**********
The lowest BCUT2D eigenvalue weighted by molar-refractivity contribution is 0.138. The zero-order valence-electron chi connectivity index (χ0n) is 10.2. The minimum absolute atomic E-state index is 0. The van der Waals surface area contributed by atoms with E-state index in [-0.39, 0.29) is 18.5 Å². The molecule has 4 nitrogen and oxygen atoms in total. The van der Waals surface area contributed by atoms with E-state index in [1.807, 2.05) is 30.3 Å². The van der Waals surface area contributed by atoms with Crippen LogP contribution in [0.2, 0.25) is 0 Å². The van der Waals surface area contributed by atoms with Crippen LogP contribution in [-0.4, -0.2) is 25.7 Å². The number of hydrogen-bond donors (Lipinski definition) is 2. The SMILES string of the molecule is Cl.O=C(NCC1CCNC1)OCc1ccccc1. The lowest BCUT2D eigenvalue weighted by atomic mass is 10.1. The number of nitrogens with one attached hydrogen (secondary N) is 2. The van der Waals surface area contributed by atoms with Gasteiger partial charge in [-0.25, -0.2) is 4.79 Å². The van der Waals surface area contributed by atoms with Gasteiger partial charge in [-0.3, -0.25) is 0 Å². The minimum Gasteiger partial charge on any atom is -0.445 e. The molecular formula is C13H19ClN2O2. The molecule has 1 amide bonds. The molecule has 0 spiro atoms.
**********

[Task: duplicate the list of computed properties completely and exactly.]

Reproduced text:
The lowest BCUT2D eigenvalue weighted by molar-refractivity contribution is 0.138. The zero-order valence-electron chi connectivity index (χ0n) is 10.2. The minimum absolute atomic E-state index is 0. The van der Waals surface area contributed by atoms with E-state index in [-0.39, 0.29) is 18.5 Å². The molecule has 4 nitrogen and oxygen atoms in total. The van der Waals surface area contributed by atoms with E-state index in [1.807, 2.05) is 30.3 Å². The van der Waals surface area contributed by atoms with Crippen LogP contribution in [0.2, 0.25) is 0 Å². The van der Waals surface area contributed by atoms with Crippen LogP contribution in [-0.4, -0.2) is 25.7 Å². The number of hydrogen-bond donors (Lipinski definition) is 2. The SMILES string of the molecule is Cl.O=C(NCC1CCNC1)OCc1ccccc1. The lowest BCUT2D eigenvalue weighted by atomic mass is 10.1. The number of nitrogens with one attached hydrogen (secondary N) is 2. The van der Waals surface area contributed by atoms with Gasteiger partial charge in [-0.25, -0.2) is 4.79 Å². The van der Waals surface area contributed by atoms with Gasteiger partial charge in [-0.3, -0.25) is 0 Å². The minimum Gasteiger partial charge on any atom is -0.445 e. The molecular formula is C13H19ClN2O2. The molecule has 1 amide bonds. The molecule has 0 spiro atoms.